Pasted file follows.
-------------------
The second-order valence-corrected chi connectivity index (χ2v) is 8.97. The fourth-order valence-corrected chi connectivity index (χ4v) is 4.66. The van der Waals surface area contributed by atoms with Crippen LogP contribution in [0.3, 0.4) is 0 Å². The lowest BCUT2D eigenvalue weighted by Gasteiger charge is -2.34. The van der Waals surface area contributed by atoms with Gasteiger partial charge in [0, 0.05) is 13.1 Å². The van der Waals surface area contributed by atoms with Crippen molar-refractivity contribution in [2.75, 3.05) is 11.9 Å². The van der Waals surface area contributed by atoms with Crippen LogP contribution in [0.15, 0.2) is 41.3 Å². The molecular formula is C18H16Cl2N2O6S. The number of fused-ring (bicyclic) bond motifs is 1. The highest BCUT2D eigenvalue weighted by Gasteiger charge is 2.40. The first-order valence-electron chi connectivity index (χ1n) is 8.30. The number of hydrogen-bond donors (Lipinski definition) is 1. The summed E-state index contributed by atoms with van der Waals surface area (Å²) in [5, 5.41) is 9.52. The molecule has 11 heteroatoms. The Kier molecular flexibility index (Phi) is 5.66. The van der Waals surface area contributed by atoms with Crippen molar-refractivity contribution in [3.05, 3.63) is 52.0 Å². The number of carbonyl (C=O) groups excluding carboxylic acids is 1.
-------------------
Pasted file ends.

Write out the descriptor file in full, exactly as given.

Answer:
The second-order valence-corrected chi connectivity index (χ2v) is 8.97. The fourth-order valence-corrected chi connectivity index (χ4v) is 4.66. The van der Waals surface area contributed by atoms with Crippen LogP contribution in [0.3, 0.4) is 0 Å². The lowest BCUT2D eigenvalue weighted by Gasteiger charge is -2.34. The van der Waals surface area contributed by atoms with Gasteiger partial charge in [0, 0.05) is 13.1 Å². The van der Waals surface area contributed by atoms with Crippen molar-refractivity contribution in [2.75, 3.05) is 11.9 Å². The van der Waals surface area contributed by atoms with Crippen LogP contribution in [0.15, 0.2) is 41.3 Å². The molecular formula is C18H16Cl2N2O6S. The number of fused-ring (bicyclic) bond motifs is 1. The highest BCUT2D eigenvalue weighted by Gasteiger charge is 2.40. The first-order valence-electron chi connectivity index (χ1n) is 8.30. The number of hydrogen-bond donors (Lipinski definition) is 1. The summed E-state index contributed by atoms with van der Waals surface area (Å²) in [5, 5.41) is 9.52. The molecule has 11 heteroatoms. The Kier molecular flexibility index (Phi) is 5.66. The van der Waals surface area contributed by atoms with Crippen molar-refractivity contribution in [3.05, 3.63) is 52.0 Å². The number of carbonyl (C=O) groups excluding carboxylic acids is 1.